Wild Roses

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  • "Wild Roses" finds Of Monsters co-vocalist Nanna Hilmarsdóttir singing of painful circumstances. She sees the titular wild rose as a way of helping her deal with the sadness.

    Oh, roses, they don't mean a thing, you don't understand
    But why don't we full on pretend?
  • In Shakespeare's play Romeo and Juliet, the Bard used a rose as a symbol of a detachment between name and object. In Act II, Scene 2 Juliet asserts:

    That which we call a rose,
    By any other word would smell as sweet

    The name is of little consequence; it does not affect the inherent qualities of the object.

    Though Hilmarsdóttir is yearning to be free from her painful reality, the singer acknowledges she has to go through the tribulations of slow healing. She explained to Billboard: "It's a sad song that talks about feeling a lot of things and not really knowing what to do with them but not avoiding them either. Just kind of leaning into your sadness."
  • The song was inspired by mythologist Joseph Campbell, who developed a concept of "the hero's journey" - the story of the archetypical hero who, through great suffering, achieves a heightened sense of being. In 1988, PBS broadcast a series of six documentaries, Joseph Campbell and the Power of Myth, which were conversations between the mythologist and journalist Bill Moyers. A companion book for the series, The Power of Myth, was published at the same time.

    A serpent on a bed of leaves in the month of May
    What do you want me to say?

    Hilmarsdóttir explained to Billboard: "I was also very inspired by Joseph Campbell, who wrote The Power of Myths. There's this one story that talks about how you have to participate in life to say yes to the serpent - that's why I'm always talking about a serpent - which means going on this journey without knowing where it's going to lead. It might be a horrible journey, but you do it anyways because it's better than saying no and not living. That's where the inspiration from that song comes from."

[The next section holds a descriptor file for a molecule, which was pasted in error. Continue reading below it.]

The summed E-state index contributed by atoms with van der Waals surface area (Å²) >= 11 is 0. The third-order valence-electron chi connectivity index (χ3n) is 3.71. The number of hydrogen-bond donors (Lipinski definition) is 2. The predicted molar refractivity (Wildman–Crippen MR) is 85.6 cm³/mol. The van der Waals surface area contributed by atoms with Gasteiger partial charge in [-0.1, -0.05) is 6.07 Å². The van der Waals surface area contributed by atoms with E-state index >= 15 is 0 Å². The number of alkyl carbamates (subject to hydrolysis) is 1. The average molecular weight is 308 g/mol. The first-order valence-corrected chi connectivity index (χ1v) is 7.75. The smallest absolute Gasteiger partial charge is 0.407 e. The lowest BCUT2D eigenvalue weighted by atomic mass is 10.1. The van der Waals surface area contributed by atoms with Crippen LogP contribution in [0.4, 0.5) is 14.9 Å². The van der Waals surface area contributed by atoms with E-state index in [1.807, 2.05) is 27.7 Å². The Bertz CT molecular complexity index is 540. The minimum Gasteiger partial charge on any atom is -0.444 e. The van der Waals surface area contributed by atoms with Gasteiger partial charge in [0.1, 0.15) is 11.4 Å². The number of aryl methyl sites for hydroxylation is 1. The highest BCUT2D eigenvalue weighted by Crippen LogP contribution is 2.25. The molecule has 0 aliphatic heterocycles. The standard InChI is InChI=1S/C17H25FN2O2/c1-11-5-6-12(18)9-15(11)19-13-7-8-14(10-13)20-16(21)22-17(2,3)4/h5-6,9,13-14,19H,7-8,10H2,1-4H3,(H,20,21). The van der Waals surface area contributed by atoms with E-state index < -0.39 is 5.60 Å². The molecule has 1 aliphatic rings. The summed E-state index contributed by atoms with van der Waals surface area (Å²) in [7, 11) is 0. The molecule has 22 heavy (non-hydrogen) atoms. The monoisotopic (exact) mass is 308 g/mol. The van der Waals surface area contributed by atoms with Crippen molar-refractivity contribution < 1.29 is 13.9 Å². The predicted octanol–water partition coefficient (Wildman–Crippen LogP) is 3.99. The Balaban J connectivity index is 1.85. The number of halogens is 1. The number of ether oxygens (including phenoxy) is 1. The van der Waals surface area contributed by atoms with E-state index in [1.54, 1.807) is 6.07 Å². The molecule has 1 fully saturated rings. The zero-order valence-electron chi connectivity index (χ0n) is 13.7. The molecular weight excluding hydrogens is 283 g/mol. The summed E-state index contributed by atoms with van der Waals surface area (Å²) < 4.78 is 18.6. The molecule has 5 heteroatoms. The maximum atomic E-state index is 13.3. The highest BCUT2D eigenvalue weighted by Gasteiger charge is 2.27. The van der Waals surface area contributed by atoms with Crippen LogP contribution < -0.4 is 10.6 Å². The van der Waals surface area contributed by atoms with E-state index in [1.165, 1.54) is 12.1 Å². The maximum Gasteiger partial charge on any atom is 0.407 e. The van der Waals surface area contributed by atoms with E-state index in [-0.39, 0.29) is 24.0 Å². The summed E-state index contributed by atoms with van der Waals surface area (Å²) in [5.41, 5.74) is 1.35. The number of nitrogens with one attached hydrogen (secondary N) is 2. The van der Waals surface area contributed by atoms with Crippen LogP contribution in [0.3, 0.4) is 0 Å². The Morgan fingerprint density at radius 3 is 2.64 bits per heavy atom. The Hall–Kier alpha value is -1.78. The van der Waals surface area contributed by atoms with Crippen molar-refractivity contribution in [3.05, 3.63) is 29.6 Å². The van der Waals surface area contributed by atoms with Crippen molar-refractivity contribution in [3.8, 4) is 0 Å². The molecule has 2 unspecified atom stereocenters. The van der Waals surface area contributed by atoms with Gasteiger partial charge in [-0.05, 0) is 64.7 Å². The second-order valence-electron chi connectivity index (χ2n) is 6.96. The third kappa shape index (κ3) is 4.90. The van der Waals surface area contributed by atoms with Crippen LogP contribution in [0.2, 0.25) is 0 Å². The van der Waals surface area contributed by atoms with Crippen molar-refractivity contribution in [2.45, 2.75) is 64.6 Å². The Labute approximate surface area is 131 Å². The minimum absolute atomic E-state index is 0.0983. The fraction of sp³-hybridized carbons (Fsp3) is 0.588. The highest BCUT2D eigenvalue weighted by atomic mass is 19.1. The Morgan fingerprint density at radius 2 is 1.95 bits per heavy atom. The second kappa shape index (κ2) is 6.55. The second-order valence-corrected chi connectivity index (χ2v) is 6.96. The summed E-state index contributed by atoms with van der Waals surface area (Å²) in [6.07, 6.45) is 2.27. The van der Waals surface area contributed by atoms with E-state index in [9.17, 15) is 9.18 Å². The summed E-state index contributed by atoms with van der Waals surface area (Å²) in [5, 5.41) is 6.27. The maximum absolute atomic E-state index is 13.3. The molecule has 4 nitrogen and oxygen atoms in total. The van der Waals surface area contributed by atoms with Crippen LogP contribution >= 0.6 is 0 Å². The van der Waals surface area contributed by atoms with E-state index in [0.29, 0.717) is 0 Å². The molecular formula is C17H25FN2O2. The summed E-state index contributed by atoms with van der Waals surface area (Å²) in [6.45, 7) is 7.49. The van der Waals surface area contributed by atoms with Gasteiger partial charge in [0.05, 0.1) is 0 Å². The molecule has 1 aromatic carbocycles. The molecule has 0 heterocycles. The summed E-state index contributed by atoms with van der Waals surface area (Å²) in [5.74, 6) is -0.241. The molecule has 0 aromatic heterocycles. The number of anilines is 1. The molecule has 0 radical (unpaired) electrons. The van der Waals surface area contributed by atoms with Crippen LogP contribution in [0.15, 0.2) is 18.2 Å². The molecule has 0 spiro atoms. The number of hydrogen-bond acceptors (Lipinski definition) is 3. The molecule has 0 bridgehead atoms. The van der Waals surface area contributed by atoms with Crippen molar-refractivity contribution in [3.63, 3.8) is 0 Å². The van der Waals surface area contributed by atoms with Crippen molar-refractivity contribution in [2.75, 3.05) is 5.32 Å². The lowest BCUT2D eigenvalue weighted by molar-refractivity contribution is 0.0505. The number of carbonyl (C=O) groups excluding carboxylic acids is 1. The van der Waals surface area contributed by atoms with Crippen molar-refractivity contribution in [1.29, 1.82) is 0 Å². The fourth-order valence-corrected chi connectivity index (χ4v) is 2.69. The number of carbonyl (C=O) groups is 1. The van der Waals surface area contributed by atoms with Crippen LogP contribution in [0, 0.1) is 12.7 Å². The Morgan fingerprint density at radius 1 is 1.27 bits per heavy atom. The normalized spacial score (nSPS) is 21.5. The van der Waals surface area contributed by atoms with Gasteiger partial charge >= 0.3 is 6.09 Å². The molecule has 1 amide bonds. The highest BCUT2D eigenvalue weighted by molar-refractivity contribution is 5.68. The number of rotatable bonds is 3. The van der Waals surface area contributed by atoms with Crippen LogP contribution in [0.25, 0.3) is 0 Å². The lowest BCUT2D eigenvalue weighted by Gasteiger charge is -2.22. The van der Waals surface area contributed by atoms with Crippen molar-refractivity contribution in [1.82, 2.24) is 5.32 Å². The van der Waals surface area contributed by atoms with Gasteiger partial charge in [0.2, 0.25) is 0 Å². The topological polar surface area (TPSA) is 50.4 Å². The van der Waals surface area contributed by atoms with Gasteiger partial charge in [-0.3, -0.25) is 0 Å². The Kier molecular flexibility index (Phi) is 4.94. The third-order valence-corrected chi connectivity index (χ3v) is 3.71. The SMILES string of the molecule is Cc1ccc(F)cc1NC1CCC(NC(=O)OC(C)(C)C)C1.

• The song's watery video finds Nanna Hilmarsdóttir performing extravagant dance moves while floating in a blood-splattered swimming pool. The visual was shot over a span of 12 hours by director Þóra Hilmars in an eerie pool in Hafnaförður, Iceland. The haunting clip was inspired by Scandinavian horror movies.

    "'Wild Roses' shows an introverted side to the album and is inspired by what it is like to lean into your sadness," Hilmarsdóttir told Rolling Stone. "We wanted to capture that feeling in a performance for the music video while bringing out a bit of uneasiness as well."
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